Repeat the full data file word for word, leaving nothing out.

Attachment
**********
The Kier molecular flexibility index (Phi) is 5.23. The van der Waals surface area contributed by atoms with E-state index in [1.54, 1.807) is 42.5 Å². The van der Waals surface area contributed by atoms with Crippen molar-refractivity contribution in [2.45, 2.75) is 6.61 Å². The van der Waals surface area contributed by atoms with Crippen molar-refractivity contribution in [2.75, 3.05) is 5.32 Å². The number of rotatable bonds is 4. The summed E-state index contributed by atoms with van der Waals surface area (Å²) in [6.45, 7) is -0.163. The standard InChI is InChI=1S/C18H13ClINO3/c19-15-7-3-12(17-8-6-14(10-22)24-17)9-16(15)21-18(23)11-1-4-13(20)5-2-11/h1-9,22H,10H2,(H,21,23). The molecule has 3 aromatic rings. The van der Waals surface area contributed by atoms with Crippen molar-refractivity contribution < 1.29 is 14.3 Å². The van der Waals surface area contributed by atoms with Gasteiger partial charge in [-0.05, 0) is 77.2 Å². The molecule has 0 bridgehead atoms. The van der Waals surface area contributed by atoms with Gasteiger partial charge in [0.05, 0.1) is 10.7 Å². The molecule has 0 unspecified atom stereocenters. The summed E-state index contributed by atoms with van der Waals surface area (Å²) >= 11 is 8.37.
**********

The Kier molecular flexibility index (Phi) is 5.23. The van der Waals surface area contributed by atoms with E-state index in [1.54, 1.807) is 42.5 Å². The van der Waals surface area contributed by atoms with Crippen molar-refractivity contribution in [2.45, 2.75) is 6.61 Å². The van der Waals surface area contributed by atoms with Crippen molar-refractivity contribution in [2.75, 3.05) is 5.32 Å². The number of rotatable bonds is 4. The summed E-state index contributed by atoms with van der Waals surface area (Å²) in [6.45, 7) is -0.163. The standard InChI is InChI=1S/C18H13ClINO3/c19-15-7-3-12(17-8-6-14(10-22)24-17)9-16(15)21-18(23)11-1-4-13(20)5-2-11/h1-9,22H,10H2,(H,21,23). The molecule has 3 aromatic rings. The van der Waals surface area contributed by atoms with Crippen molar-refractivity contribution < 1.29 is 14.3 Å². The van der Waals surface area contributed by atoms with Gasteiger partial charge in [-0.05, 0) is 77.2 Å². The molecule has 0 bridgehead atoms. The van der Waals surface area contributed by atoms with Gasteiger partial charge in [0.05, 0.1) is 10.7 Å². The molecule has 0 unspecified atom stereocenters. The summed E-state index contributed by atoms with van der Waals surface area (Å²) >= 11 is 8.37.